Not all of the attributes are dynamic, as some would describe the player’s abilities that don’t change from game to game, or even season to season, but there are still plenty of stats that would have to be entered daily for all the players. That’s a lot of manual work, or an additional tool needed to scrap all the data to your files. And, this is just the start of the chaos.
Even if you set up this big database and figure out the way to feed it from the box scores, you will have to fight a very significant task – setting the model up in blind. Because of the fact that single player’s singular stats are only vaguely related to the outcome of his team’s game, the approach would have to come from the top down, breaking the NBA team’s level of success into smaller chunks until you get to the players’ ground and the measurable attributes and stats.
Working bottom up wouldn’t work well, believe me. It’s a more natural approach to say – we can measure player’s assists, his jumping ability and defensive work rate, let’s build a model from there – but the problem is that you are going to miss too many important attributes or use too many, as some probably overlap with each other. Redundant variables do not only complicate the calculation, but also skew the function to the point where an error that be that it’s better to start over than to try to correct it.
If you do start from the top and break apart the success, you won’t get any redundancy, but you might end up with attributes that are not commonly measured, such as ‘pass that sets up an open shot’, or worse. Even if you tackle this by training a team of scouts to observe the more obscure stats for the players, those categories might not feel instinctive and you would have trouble modifying the model by working with such variables.
The solution is to have many iterations of testing. This will help your model learn what the best predictive attributes are, and yourself to get used to the more obscure relations and stats. No promises. It would work with the bottom-up approach as well, though it might require too much testing to actually pay off, and without any guarantees that it would become smooth enough to use.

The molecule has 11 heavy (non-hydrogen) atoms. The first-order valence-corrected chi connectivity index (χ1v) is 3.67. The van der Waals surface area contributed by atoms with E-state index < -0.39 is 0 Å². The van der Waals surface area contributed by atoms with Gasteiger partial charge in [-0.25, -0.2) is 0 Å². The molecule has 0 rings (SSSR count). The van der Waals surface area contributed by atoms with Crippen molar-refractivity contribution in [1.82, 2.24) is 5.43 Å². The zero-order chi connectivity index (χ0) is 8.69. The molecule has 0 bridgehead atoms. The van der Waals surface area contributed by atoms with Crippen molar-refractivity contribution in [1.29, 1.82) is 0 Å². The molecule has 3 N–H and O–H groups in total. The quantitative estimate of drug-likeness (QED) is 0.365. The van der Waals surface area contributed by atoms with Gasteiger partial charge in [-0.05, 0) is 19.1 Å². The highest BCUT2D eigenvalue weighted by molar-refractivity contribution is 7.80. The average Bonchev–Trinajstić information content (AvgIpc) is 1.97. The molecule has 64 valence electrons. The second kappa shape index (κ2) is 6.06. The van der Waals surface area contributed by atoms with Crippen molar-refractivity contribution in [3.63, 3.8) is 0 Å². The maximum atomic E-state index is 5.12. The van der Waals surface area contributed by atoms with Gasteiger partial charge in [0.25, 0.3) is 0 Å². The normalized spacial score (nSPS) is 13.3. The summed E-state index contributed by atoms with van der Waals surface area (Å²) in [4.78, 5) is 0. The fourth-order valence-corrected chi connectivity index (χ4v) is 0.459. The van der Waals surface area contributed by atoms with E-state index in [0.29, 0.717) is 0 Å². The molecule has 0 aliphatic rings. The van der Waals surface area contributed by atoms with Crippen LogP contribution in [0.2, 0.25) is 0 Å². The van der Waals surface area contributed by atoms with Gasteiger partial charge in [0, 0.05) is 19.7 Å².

The NBA player-model is too robust to set up, to maintain and to test. If you can win those battles, it’s efficient to use and would open up many doors in basketball analytics for your eyes only.
Tips for a quick start
If you had hoped to get a full tutorial on how to make an NBA player model, I’m sorry to disappoint you. My personal take, based on experience, is that it’s not worth the trouble. Once you endure the entire process and come up with the product that is not exactly the one you had hoped for, you’ll probably think the same. But, if you have smaller expectations and would like to get a sense on how to set up the basics, here are a couple of tips to get you started.
– avoid using PER or other bundled stat creations, they were not made for this purpose and have numerous flaws. If you are looking for a simplest way to allow yourself a peek of the whole thing, you should use the 1-, 3-, and 5-clustered modulations of adjusted plus-minus, with 1-cluster being the single player, 3-cluster consisting of the player and the two teammates he plays most minutes together with and 5-cluster the entire unit the player is most frequently part of.
– instead of losing much time, try modeling only starting units first, as if they play 48 minutes each game.
– use only up to 10 attributes in the first go. Set at least two of them to be arbitrary and static – offensive work rate and defensive work rate. Limit the scope of your data collection to just the previous season.
Hope you’ll find these advices and the analysis useful and that it will nudge you in the right direction.